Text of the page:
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Why your attraction strategy matters more than a looming recession.

By Jake Robinson

Just last week Sam Forsdick at Raconteur spoke with Brian Elliot SVP of Slack and they talked about the ability to attract, retain and engage talented people in the wake of a recession. 

Being in SaaS recruitment we always get these types of questions from our clients -  "how do we attract the best talent possible" & "how can we retain our staff"?

Throw a recession and one of the most competitive tech markets we have seen in a number of years into the mix and that's like asking how long is a piece of string.

Competitive salaries?

Table tennis tables and beer fridges?  

Early finishes on a Friday? 

Brian states in his chat with Ben that “The companies that win in three to five years from now will be the ones that take a much more flexible approach.”

"To hold on to talent, companies will have to employ flexible working practices. Flexibility is second only to compensation to keep talent, according to Future Forum research. While it can be challenging to improve compensation in recessionary times, providing flexibility need not come at an additional cost".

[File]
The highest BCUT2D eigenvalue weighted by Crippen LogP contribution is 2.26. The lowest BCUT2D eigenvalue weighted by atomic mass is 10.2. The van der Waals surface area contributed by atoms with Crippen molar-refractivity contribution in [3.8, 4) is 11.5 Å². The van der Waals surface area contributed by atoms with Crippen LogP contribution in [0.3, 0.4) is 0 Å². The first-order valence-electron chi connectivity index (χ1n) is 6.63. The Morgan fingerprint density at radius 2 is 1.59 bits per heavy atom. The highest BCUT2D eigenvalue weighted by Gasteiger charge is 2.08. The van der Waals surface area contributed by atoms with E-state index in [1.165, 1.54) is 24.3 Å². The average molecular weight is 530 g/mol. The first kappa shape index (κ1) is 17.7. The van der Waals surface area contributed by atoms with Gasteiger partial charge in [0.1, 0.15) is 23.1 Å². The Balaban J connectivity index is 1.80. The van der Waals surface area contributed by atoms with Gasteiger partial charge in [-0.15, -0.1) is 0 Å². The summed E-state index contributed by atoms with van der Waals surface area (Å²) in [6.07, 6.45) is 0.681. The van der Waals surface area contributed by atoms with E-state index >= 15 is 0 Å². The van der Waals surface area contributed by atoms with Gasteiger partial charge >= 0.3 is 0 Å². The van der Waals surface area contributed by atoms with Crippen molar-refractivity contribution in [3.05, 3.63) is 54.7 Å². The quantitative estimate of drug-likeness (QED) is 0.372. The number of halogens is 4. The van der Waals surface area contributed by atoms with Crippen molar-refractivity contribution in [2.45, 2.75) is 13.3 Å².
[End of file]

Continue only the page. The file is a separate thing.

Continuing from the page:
Honestly I think Brian's hit the nail on the head.

When speaking with candidates, we ask what is one thing you MUST have from your next job. 

Their answer? 


The world has changed since the pandemic and more forms of working have come into play.

Flexible working, hybrid working, intermittent working, whatever you want to call it.

But however you phrase it, it's more key now than ever.

This form of flexibility can come in many shapes and forms. Less days in the office, no more core working hours, no more excessive zoom meetings (I know we all feel the same about this). 

The tech industry has been the forefront of this for years which makes it an even more competitive landscape.  

Brian also states “So much of the conversation about flexibility has been about location. But 80% of people their survey want location flexibility – and the majority of those want to come together a couple of days a week – whereas 94% of people want schedule flexibility.” 

And that's what candidates are looking for. You won't be surprised at how many candidates we have had conversations with about their flexibility at work, and are constantly shocked to hear about such poor flexible working patterns. 

Now don't get me wrong, I'm not saying everyone who works from home is 'efficient' but if you're fishing in the top talent pool then there's no issues there.

Obviously a host of other benefits will also come into play, but the importance of flexibility will always be a big factor. 

And at the end of the day, the last thing you want in a recession is to start losing your staff to competitors or failing to attract new talent to keep the business in good shape.

Now I'm thinking about it, a beer fridge would be a decent purchase for the PIE office...

Competition for talent is a bigger concern than a recession, says Slack’s future of work expert. The tight labour market is the main concern for businesses right now – more than challenging economic conditions and rising input costs.

Read the original article here
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